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Exploring Teachers' Reading Competences: A South African Case Study
ARTICLE

Open Learning Volume 21, Number 1, ISSN 0268-0513

Abstract

The purpose of this study is to investigate the reading competence of teachers who are enrolled in a distance education programme in a South African university. Many South African teachers upgrade their teaching diplomas by enrolling for a part-time, distance degree at a university. However, many are not prepared for academic study and its focus on reading to learn. Many of them struggle to read to learn, which is ironic given the fact that distance learning has a strong focus on learning from texts. The study used the cloze procedure to measure reading competence. The study shows that more than a third of the teachers are reading an ordinary academic text at frustration level, and that there is a strong correlation between reading competence and academic achievement on the course. The implications are that course writers need to support and scaffold students' learning so that they can access the original reading with understanding. It also means that although distance education is traditionally seen as a way of opening access to students, their weak reading competences are likely to militate against them achieving success.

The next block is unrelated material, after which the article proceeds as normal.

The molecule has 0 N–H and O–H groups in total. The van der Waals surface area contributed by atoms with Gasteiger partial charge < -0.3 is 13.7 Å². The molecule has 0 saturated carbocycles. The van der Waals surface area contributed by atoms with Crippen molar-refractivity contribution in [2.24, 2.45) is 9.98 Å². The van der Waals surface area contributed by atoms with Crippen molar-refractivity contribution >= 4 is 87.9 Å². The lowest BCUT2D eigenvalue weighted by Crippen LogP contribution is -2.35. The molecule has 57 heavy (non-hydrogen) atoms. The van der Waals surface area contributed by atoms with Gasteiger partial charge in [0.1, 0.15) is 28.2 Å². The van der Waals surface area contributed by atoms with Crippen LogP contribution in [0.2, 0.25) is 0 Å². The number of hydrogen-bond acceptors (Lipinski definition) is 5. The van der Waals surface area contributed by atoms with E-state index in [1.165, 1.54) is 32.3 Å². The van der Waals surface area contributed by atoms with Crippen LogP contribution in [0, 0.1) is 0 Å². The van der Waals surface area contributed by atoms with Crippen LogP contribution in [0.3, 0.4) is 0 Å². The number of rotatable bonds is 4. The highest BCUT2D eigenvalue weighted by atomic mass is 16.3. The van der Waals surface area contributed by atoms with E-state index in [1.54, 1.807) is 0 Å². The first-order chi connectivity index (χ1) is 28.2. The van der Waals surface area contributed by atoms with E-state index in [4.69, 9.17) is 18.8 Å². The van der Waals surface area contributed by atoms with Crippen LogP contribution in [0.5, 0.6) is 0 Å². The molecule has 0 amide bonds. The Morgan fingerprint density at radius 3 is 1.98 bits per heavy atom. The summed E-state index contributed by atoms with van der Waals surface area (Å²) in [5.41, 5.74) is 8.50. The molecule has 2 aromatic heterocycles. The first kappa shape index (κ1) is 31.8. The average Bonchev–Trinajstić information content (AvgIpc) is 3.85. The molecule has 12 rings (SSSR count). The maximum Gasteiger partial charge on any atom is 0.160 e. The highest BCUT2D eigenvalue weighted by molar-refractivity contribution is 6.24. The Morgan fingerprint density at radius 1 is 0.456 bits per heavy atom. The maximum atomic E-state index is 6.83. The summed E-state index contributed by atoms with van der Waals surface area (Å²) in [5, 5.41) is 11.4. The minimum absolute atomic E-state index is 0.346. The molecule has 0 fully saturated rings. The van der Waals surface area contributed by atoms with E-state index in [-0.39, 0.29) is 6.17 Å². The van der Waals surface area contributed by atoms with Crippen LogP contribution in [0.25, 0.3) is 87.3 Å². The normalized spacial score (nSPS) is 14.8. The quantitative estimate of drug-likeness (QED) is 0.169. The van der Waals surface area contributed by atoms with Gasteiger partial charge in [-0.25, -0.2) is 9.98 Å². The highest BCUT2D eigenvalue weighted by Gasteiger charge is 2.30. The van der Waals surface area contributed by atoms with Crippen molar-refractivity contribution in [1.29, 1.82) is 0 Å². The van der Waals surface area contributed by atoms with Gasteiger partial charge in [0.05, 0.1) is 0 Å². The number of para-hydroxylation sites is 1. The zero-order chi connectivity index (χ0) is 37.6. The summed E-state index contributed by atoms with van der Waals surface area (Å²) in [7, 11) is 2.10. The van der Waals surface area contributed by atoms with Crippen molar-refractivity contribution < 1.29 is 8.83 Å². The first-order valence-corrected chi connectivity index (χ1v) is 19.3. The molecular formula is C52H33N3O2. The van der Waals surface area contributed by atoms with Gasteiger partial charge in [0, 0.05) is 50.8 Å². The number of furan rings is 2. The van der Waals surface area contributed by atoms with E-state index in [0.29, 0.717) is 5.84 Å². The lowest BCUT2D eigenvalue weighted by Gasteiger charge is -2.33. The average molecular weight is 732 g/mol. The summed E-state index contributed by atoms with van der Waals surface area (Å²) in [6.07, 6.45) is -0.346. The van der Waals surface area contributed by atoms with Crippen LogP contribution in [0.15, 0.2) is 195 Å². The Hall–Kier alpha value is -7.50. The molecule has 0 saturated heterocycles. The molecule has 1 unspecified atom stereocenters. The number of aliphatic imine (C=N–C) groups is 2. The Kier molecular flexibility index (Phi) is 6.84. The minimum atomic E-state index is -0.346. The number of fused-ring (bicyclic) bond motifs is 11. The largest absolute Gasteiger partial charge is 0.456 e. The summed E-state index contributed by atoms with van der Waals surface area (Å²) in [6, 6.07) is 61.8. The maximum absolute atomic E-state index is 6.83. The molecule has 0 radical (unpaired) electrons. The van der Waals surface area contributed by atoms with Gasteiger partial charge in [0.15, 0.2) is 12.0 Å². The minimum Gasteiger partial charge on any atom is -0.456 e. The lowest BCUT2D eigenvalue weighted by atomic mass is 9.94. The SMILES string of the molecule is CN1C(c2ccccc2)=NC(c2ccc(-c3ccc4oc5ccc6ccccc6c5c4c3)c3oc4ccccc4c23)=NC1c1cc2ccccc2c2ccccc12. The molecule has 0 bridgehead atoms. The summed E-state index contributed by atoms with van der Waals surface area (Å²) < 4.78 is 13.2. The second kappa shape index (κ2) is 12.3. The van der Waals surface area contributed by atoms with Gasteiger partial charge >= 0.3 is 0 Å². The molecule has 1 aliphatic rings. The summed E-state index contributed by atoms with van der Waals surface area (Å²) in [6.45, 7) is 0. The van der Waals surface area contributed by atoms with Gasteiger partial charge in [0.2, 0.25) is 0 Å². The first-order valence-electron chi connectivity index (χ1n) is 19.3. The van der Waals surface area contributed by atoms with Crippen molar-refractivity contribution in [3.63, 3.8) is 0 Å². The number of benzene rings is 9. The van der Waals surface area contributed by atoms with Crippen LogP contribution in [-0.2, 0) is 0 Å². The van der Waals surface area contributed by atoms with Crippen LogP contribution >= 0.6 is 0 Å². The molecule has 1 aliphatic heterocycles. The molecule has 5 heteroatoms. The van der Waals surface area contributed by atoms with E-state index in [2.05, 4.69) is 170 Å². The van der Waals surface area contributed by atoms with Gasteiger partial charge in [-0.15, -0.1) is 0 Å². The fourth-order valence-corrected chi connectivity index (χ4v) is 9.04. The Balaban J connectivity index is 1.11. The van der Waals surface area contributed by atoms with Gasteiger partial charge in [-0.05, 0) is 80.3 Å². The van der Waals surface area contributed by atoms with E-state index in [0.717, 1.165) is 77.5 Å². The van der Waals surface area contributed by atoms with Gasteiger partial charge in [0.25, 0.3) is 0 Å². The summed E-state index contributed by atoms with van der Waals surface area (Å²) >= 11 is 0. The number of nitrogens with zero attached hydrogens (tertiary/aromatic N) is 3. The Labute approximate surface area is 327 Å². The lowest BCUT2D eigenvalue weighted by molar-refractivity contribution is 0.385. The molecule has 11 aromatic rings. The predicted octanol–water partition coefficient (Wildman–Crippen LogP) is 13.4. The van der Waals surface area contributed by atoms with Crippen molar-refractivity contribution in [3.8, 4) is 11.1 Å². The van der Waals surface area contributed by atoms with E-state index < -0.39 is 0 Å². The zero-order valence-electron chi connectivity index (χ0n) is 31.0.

Citation

Bertram, C. (2006). Exploring Teachers' Reading Competences: A South African Case Study. Open Learning, 21(1), 5-18. Retrieved June 19, 2019 from .

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